Tennessee state senator offers Hitler as a role model for the homeless

According to a new report from Oxfam,  half the world’s population is plummeting towards extreme poverty due to inequality, rising inflation and COVID-19. The US-NATO proxy war with Russia has accelerated the catastrophe by disrupting supply chains and causing shortages of essential goods and services, while raising the threat of nuclear war. 

Sen. Frank Niceley, R-Strawberry Plains, speaks during a debate on school voucher legislation Wednesday, May 1, 2019, in Nashville, Tenn. (AP Photo/Mark Humphrey)

Mass demonstrations are springing up around the world in response to the global elites’ drive to impose the full burden of the capitalist crisis on the working class. The official response is to scapegoat and vilify those made destitute by the money-mad ruling class and the establishment parties that do its bidding. The most vulnerable and impoverished sections of the working class—immigrants fleeing imperialist-backed dictatorships and the horrors of war, the unemployed, the homeless—are among the first to be targeted for state-sanctioned repression.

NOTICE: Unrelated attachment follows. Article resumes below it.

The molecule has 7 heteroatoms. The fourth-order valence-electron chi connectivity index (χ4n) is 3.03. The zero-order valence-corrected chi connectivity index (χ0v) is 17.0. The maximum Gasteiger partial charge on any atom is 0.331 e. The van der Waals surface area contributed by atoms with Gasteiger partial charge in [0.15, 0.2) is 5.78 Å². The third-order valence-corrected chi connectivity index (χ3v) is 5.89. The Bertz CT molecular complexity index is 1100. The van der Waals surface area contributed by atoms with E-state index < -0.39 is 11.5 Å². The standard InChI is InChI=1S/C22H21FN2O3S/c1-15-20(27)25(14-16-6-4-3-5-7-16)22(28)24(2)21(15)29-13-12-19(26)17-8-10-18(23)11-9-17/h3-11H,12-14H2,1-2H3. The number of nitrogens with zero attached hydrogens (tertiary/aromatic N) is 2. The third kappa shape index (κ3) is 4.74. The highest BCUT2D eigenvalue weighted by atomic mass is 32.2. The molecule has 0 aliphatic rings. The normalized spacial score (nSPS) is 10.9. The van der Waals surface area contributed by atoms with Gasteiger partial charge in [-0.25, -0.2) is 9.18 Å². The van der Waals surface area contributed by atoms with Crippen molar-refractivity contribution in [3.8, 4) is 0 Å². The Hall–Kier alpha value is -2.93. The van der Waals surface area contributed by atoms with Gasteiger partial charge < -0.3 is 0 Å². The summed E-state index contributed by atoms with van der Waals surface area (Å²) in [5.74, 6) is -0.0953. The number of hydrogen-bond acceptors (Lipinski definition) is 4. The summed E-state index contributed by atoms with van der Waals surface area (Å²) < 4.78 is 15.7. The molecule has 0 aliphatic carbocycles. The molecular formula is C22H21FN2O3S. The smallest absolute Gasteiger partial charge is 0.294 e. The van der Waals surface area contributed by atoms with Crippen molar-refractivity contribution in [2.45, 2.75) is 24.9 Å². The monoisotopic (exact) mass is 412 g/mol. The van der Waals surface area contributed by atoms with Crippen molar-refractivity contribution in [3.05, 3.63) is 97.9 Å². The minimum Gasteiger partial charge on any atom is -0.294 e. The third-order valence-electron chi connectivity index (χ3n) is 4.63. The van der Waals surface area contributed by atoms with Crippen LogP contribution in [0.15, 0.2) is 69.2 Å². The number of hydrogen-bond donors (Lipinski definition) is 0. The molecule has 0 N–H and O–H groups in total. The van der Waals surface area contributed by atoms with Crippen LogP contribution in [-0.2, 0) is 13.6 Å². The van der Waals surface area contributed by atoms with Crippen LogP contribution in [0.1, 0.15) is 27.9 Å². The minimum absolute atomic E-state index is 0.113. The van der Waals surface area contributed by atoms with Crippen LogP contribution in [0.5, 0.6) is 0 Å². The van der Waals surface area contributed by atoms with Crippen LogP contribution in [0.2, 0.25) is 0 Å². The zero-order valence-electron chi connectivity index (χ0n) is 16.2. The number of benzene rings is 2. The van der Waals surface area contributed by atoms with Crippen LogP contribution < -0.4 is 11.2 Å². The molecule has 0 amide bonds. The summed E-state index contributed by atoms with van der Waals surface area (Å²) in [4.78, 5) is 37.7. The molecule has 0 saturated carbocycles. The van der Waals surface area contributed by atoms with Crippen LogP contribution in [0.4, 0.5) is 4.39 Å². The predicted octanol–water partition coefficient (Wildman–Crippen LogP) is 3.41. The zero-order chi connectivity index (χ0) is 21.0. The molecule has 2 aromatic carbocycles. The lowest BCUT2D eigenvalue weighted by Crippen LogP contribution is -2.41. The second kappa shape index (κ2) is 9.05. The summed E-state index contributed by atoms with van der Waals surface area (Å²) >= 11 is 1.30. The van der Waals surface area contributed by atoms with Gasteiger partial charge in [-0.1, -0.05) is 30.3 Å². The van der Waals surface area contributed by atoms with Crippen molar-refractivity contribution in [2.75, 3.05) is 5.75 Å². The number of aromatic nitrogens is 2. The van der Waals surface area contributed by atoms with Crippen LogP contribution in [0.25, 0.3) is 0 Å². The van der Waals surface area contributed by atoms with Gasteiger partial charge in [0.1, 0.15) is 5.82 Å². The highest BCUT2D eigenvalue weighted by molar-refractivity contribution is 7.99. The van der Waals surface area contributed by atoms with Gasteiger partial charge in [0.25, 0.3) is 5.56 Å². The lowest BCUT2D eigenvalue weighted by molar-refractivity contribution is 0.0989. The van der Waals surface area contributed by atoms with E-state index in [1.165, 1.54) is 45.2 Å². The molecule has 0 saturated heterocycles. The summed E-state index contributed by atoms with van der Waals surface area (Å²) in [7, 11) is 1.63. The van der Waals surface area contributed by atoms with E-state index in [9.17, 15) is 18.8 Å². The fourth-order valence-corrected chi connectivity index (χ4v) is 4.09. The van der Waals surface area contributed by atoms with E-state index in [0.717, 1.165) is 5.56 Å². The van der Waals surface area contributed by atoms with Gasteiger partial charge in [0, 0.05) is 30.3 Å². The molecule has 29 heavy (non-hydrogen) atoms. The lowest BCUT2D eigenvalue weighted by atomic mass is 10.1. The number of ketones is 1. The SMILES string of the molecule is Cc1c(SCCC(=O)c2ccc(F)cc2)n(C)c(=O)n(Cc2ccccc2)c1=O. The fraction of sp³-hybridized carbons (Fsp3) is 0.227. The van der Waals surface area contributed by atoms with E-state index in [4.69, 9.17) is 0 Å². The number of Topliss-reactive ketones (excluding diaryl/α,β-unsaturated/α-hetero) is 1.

This is the context in which Tennessee, where one in six residents lives in poverty, made homelessness illegal last week. On the eve of the passage of the bill that criminalizes the state’s most vulnerable residents, fascism reared its head when State Senator Frank S. Niceley, a Republican, cited Adolf Hitler as an example of hope for the unhoused, who now face fines, confiscation of their belongings and jail time for sleeping outside.

During his April 13 speech on the Tennessee Senate floor, Nicely announced that he was going to give his colleagues “a little history on homelessness.” He proceeded thusly: